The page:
“We hold these truths to be self-evident, that all men are created equal, that they are endowed by their Creator with certain unalienable Rights, that among these are Life, Liberty and the pursuit of Happiness. That to secure these rights, Governments are instituted among Men, deriving their just powers from the consent of the governed, That whenever any Form of Government becomes destructive of these ends, it is the Right of the People to alter or to abolish it, and to institute new Government, laying its foundation on such principles and organizing its powers in such form, as to them shall seem most likely to effect their Safety and Happiness.”
I am so “old” now that I have buckets of “when I was a kid,” “when I was a teenager” and “when I was a young adult” stories.
In fact, yesterday I was even accused of being “a middle-aged woman who should know better,” whatever THAT means.
But anyway, here we are…celebrating the 235th birthday of our country’s Declaration of Independence from the British Empire.
That document, written mostly by Thomas Jefferson and signed by the 56 delegates to the Continental Congress, was one of the many steps that led to the freedom that we have as citizens of the United States of America.
One of those freedoms is to celebrate the 4 of July holiday any way we want to (but, first, you know, do no harm).
Here’s where the “when I was a kid” part comes in. My Dad used to buy us firecrackers for the 4th and after dinner, we’d go outside and play with them in the backyard.
The ritual was never anything fancy…just waving sparklers around and setting off a few very tame little things that mostly just made smoke and popping sounds.
My father always lit the fuses on the tame things and we would all watch whatever it was they did and then we would make swirly waves in the air with our sparklers.
Oh…and we always lit them on the driveway pavement as a safety precaution.
Nowadays, Red Devil stands sell firecrackers that seem to be akin to bombs and missiles and teenagers delight in setting them off at unexpected times during the week leading up to the holiday. The cats are thus suddenly awakened and immediately go into High Alert, “what the heck was that?!” mode.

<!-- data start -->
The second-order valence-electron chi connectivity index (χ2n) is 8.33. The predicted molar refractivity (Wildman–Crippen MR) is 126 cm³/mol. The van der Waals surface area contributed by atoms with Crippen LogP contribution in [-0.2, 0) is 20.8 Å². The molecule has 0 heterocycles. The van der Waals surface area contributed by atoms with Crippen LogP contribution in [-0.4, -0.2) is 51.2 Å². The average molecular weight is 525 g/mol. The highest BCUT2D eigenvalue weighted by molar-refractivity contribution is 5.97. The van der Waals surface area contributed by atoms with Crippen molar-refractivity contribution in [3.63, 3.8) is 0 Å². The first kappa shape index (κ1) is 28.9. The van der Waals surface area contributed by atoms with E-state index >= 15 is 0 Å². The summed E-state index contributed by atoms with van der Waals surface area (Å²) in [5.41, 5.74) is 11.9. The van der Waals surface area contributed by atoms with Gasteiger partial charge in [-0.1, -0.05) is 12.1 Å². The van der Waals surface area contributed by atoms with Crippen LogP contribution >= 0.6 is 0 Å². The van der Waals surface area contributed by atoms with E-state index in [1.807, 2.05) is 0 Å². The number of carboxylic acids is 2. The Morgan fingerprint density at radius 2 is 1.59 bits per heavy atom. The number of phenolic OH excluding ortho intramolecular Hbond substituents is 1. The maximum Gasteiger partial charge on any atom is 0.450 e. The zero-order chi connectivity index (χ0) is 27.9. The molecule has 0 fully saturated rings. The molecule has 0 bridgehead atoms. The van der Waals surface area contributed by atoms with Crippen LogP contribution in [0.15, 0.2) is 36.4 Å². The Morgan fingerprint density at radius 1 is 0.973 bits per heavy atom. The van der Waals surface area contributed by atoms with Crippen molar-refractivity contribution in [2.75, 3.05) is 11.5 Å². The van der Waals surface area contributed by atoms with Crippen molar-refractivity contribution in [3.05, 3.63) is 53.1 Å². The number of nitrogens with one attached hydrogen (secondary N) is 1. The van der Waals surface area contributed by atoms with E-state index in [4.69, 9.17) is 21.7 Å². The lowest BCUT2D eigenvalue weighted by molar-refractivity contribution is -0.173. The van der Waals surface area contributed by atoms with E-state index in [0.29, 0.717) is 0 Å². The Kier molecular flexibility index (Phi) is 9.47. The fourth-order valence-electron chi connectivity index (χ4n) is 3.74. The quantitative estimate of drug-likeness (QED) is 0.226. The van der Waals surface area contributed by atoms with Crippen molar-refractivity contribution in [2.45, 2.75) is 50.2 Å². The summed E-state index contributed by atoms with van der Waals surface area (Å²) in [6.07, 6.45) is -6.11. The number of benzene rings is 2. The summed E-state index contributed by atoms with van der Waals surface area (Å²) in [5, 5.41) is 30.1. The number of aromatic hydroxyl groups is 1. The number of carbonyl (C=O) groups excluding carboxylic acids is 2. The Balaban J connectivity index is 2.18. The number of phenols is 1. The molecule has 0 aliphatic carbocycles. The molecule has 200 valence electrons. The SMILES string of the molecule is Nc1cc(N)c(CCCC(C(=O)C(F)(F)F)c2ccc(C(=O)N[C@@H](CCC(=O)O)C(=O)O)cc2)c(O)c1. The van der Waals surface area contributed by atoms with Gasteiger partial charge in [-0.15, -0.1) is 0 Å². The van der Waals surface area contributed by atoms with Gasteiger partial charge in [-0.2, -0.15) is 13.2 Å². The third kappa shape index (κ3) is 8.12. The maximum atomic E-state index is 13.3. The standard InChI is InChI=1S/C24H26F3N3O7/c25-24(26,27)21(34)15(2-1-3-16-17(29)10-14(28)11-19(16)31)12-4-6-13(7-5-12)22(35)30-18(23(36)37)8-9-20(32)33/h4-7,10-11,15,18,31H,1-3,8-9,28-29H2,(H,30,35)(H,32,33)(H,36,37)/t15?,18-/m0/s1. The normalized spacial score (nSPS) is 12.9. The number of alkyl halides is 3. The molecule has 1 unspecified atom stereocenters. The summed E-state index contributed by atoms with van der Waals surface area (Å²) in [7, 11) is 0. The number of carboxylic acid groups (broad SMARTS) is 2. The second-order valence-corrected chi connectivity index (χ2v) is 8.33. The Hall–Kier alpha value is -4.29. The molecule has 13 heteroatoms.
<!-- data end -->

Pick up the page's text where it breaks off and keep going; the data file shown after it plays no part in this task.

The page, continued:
Personally, I’m a tad uncomfortable with the notion of unattended kids setting off bombs and rockets in the middle of a hot, dry summer. But that’s the glory of America…those who want to can, and those who don’t, can stay home and guard their dogs and cats.
I didn’t actually go to my first fireworks show until around 1982 when a friend drove us down to Venice Beach. I don’t remember a thing about the show, but I do remember what it was like when 100s of people all tried to leave in their cars at the same time. The word “standstill” comes to mind.
I’ve been to many fireworks shows since then — at beaches, parks, rivers, Cal Expo, River Cat Stadium, etc. For awhile I even had an apartment downtown from which I could watch the show in Old Sacramento from my window.
And I LOVE fireworks shows even though the big crowds can be a hassle. But I figure the gridlock afterwards in the parking lot is all part of the tradition of the celebration.
Some folks would like to see personal firecrackers banned and I admit, I used to think that was maybe not such a bad idea because of the fire hazard.
But…on the other hand, there we’d all be with another dadgum regulation on our hands and it’s like, Enough already!
I think back to how my Dad showed us by example how to be safe with firecrackers and matches. And I figure, parents nowadays are still capable of doing that sort of thing. I hope….
We have the 4th of July because the Founders gave us the gift of independence from too much government. Why would anyone want to give up freedom by giving the government more control?
Firecrackers can be hazardous if not used properly, but Personal Responsibility can cut down on accidents more so than some dumb law could.
And it’s just a simple fact that LIFE is often a very hazardous undertaking. The government can try to regulate every single freakin’ danger out of our lives, but it will never, ever succeed.
Happy Birthday to We the People!
©July 2011 by Phyllis J. Hanniver